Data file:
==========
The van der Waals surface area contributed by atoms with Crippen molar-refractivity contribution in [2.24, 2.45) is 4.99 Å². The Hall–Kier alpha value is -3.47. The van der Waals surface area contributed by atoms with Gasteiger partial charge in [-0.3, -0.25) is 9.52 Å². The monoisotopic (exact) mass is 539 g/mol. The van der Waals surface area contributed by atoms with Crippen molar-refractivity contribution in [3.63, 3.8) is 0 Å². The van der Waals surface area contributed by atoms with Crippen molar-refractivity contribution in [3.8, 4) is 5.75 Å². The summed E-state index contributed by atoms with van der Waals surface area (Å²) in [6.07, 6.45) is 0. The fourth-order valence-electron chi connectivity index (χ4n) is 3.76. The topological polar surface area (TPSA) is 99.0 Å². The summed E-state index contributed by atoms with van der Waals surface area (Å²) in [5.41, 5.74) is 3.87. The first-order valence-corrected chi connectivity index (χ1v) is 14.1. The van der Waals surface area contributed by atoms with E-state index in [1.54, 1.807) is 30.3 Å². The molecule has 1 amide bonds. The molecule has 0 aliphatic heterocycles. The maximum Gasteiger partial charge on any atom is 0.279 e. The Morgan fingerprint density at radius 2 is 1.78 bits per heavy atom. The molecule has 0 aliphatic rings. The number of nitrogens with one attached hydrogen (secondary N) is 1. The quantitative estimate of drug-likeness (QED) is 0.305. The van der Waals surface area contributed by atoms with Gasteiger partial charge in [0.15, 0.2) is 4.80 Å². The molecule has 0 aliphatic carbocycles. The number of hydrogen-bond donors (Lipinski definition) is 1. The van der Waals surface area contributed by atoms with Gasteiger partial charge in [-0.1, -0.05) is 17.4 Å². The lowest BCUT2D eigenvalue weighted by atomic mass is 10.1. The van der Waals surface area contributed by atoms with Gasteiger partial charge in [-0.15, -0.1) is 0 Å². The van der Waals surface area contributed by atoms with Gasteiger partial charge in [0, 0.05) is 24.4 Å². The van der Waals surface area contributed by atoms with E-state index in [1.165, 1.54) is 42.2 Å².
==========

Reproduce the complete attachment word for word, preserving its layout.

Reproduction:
The van der Waals surface area contributed by atoms with Crippen molar-refractivity contribution in [2.24, 2.45) is 4.99 Å². The Hall–Kier alpha value is -3.47. The van der Waals surface area contributed by atoms with Gasteiger partial charge in [-0.3, -0.25) is 9.52 Å². The monoisotopic (exact) mass is 539 g/mol. The van der Waals surface area contributed by atoms with Crippen molar-refractivity contribution in [3.63, 3.8) is 0 Å². The van der Waals surface area contributed by atoms with Crippen molar-refractivity contribution in [3.8, 4) is 5.75 Å². The summed E-state index contributed by atoms with van der Waals surface area (Å²) in [6.07, 6.45) is 0. The fourth-order valence-electron chi connectivity index (χ4n) is 3.76. The topological polar surface area (TPSA) is 99.0 Å². The summed E-state index contributed by atoms with van der Waals surface area (Å²) in [5.41, 5.74) is 3.87. The first-order valence-corrected chi connectivity index (χ1v) is 14.1. The van der Waals surface area contributed by atoms with E-state index in [1.54, 1.807) is 30.3 Å². The molecule has 1 amide bonds. The molecule has 0 aliphatic heterocycles. The maximum Gasteiger partial charge on any atom is 0.279 e. The Morgan fingerprint density at radius 2 is 1.78 bits per heavy atom. The molecule has 0 aliphatic rings. The number of nitrogens with one attached hydrogen (secondary N) is 1. The quantitative estimate of drug-likeness (QED) is 0.305. The van der Waals surface area contributed by atoms with Gasteiger partial charge in [0.15, 0.2) is 4.80 Å². The molecule has 0 aliphatic carbocycles. The number of hydrogen-bond donors (Lipinski definition) is 1. The van der Waals surface area contributed by atoms with Gasteiger partial charge in [-0.1, -0.05) is 17.4 Å². The lowest BCUT2D eigenvalue weighted by atomic mass is 10.1. The van der Waals surface area contributed by atoms with Gasteiger partial charge in [-0.15, -0.1) is 0 Å². The van der Waals surface area contributed by atoms with Gasteiger partial charge in [0, 0.05) is 24.4 Å². The van der Waals surface area contributed by atoms with E-state index in [1.165, 1.54) is 42.2 Å².